Author: Jonathan Tropper

2009, Dutton

Filed under Literary

Zany family novels are certainly nothing new, but they can be fun, and perhaps a little comforting–like homemade mac and cheese (made with a roux and covered in crispy breadcrumbs). One part The Royal Tennenbaums and one bigger part The Big Chill, This Is Where I Leave You is a fun read, and well-written, though ultimately struggles to define itself as a unique entry in a traditionally formulaic genre.

The plot is a basic one. Judd Foxman’s life is gone down the tubes. His wife is divorcing him for his boss, leaving him without the things he has for so long defined himself by. When his father dies, his whole family returns home to sit shiva in order to honor his final wishes. Enter the usual cast of characters, the crazy immature brother, the martyring brother who stayed at home, the rich, dismissive in-law, the still attractive high school flame, the wacky psychologist mother, et cetera.

They reconnect and compare their life disappointments, and are hence forced with introspective reflection when they see how those they once loved (and no longer know well enough for the word “love” to remain truly relevant to their relationship) have turned out. It’s still fun and at times quite funny, and it grasped my attention–I read the book in a only a few sittings.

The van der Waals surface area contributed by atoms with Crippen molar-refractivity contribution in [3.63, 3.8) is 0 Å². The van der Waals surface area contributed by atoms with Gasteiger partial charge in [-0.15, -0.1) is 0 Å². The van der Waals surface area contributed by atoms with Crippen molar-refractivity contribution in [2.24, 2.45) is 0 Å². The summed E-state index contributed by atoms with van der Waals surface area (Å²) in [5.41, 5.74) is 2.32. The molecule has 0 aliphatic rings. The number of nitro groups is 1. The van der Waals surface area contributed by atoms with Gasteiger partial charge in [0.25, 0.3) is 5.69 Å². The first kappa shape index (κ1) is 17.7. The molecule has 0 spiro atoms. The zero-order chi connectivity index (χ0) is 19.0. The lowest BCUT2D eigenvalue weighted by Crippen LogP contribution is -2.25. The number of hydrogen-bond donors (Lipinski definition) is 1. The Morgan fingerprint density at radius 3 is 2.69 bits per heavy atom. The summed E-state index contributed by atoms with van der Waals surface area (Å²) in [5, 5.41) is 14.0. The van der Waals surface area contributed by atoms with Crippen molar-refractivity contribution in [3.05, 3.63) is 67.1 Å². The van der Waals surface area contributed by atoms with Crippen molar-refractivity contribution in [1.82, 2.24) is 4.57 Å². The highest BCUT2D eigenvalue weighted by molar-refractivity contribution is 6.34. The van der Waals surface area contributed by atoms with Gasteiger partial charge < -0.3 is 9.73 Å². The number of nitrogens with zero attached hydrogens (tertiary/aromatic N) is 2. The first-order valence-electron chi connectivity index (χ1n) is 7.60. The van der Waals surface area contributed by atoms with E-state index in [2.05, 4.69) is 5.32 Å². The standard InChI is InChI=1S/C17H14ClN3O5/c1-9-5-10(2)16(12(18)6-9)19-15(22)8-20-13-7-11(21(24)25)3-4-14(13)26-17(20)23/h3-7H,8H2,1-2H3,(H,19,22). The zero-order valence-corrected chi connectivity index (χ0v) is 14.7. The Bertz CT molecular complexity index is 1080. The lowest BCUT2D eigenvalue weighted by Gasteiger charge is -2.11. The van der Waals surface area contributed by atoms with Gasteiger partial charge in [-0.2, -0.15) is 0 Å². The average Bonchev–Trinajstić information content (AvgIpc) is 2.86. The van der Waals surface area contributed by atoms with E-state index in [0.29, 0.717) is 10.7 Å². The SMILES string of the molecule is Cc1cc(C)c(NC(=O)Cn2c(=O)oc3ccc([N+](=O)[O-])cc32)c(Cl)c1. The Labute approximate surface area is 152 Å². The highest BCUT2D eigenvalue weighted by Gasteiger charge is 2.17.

The biggest drawbag to the book is that the plotting is quite pedantic and doesn’t really go anywhere besides follow the obvious plot patterns. I knew halfway through pretty much exactly how it would end, and even then I felt let down by the action when I finished the final page. Its a shame too, because this is a funny book, and the narration was a pleasure to read.

My language rating above may be a bit deceiving, because Tropper is actually a very strong writer.  There were many passages and lines I came across in this book that gave me pause, at which point I would admire, smile, underline, and move on.  He turns quite a few top-notch phrases, has a keen eye for metaphor, and wears his wit on his sleeve. Unfortunately he drops the ball with dialogue. Many of the conversations feel stilted and rehearsed, sharing with Kevin Smith’s angst-ridden teen characters that brooding note of a conversation worked over time and again in someone’s head until it reaches a specific, too acute pitch.

She shrugs, “I don’t have [a story]. No great traumatic event to blame my small life on. No catastrophes, no divorce. Plenty of bad men, but plenty of good ones too, that simply didn’t want me in the end. I tried to make something of myself and failed. That happens every day too.”

To be fair, here are just a few of the lines that I enjoyed:

But now the paint is cracked and flaking off the window frames, there’s an ugly brown water stain just below the roofline, the bluestones on the front walk rattle like loose teeth, and the rose trellises lean away from the house like they’re trying to escape.

Sometimes he’s descriptive like that, and at others he is cleverly non-descriptive:

Her last boyfriend, Everett–that was really his name, and he looked exactly how you’re picturing him, only not as tall…

All told, I quite enjoyed Topper’s novel. Don’t pick it up expecting something new, but this book will definitely make a relaxing couch read over the holidays, perhaps to help you tune out your own zany family.

Similar works: Watch The Big Chill. Read Liars and Saints, by Maille Meloy.